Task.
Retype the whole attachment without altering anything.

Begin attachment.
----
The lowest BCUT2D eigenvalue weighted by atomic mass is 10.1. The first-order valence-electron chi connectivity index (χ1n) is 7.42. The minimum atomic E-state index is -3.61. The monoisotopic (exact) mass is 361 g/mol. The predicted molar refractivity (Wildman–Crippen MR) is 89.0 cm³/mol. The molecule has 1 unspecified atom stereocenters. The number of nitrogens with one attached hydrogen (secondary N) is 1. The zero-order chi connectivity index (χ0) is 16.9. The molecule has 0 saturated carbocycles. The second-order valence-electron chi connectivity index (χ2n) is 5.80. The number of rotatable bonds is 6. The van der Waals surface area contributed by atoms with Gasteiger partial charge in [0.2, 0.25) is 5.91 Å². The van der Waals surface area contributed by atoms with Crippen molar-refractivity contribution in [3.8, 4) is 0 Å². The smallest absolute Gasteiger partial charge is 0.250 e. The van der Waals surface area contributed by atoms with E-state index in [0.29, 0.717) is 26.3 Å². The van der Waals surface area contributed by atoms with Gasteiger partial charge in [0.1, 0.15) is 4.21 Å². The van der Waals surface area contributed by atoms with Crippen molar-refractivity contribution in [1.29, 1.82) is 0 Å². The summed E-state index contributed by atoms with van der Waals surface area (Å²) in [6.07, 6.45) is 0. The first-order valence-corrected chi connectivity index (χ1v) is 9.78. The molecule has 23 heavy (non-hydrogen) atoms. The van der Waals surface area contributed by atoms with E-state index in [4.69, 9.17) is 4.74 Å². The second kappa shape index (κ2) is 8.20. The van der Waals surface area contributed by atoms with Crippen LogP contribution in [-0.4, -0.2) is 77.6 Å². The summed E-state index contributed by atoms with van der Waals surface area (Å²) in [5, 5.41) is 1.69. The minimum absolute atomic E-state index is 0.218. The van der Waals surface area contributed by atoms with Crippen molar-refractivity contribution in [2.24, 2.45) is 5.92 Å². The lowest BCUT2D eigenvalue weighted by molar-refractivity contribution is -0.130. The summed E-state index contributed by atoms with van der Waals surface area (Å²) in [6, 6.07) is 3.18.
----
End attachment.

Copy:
The lowest BCUT2D eigenvalue weighted by atomic mass is 10.1. The first-order valence-electron chi connectivity index (χ1n) is 7.42. The minimum atomic E-state index is -3.61. The monoisotopic (exact) mass is 361 g/mol. The predicted molar refractivity (Wildman–Crippen MR) is 89.0 cm³/mol. The molecule has 1 unspecified atom stereocenters. The number of nitrogens with one attached hydrogen (secondary N) is 1. The zero-order chi connectivity index (χ0) is 16.9. The molecule has 0 saturated carbocycles. The second-order valence-electron chi connectivity index (χ2n) is 5.80. The number of rotatable bonds is 6. The van der Waals surface area contributed by atoms with Gasteiger partial charge in [0.2, 0.25) is 5.91 Å². The van der Waals surface area contributed by atoms with Crippen molar-refractivity contribution in [3.8, 4) is 0 Å². The smallest absolute Gasteiger partial charge is 0.250 e. The van der Waals surface area contributed by atoms with E-state index in [0.29, 0.717) is 26.3 Å². The van der Waals surface area contributed by atoms with Gasteiger partial charge in [0.1, 0.15) is 4.21 Å². The van der Waals surface area contributed by atoms with Crippen molar-refractivity contribution in [1.29, 1.82) is 0 Å². The summed E-state index contributed by atoms with van der Waals surface area (Å²) in [6.07, 6.45) is 0. The first-order valence-corrected chi connectivity index (χ1v) is 9.78. The molecule has 23 heavy (non-hydrogen) atoms. The van der Waals surface area contributed by atoms with E-state index in [4.69, 9.17) is 4.74 Å². The second kappa shape index (κ2) is 8.20. The van der Waals surface area contributed by atoms with Crippen LogP contribution in [-0.4, -0.2) is 77.6 Å². The summed E-state index contributed by atoms with van der Waals surface area (Å²) in [5, 5.41) is 1.69. The minimum absolute atomic E-state index is 0.218. The van der Waals surface area contributed by atoms with Crippen molar-refractivity contribution in [2.24, 2.45) is 5.92 Å². The lowest BCUT2D eigenvalue weighted by molar-refractivity contribution is -0.130. The summed E-state index contributed by atoms with van der Waals surface area (Å²) in [6, 6.07) is 3.18.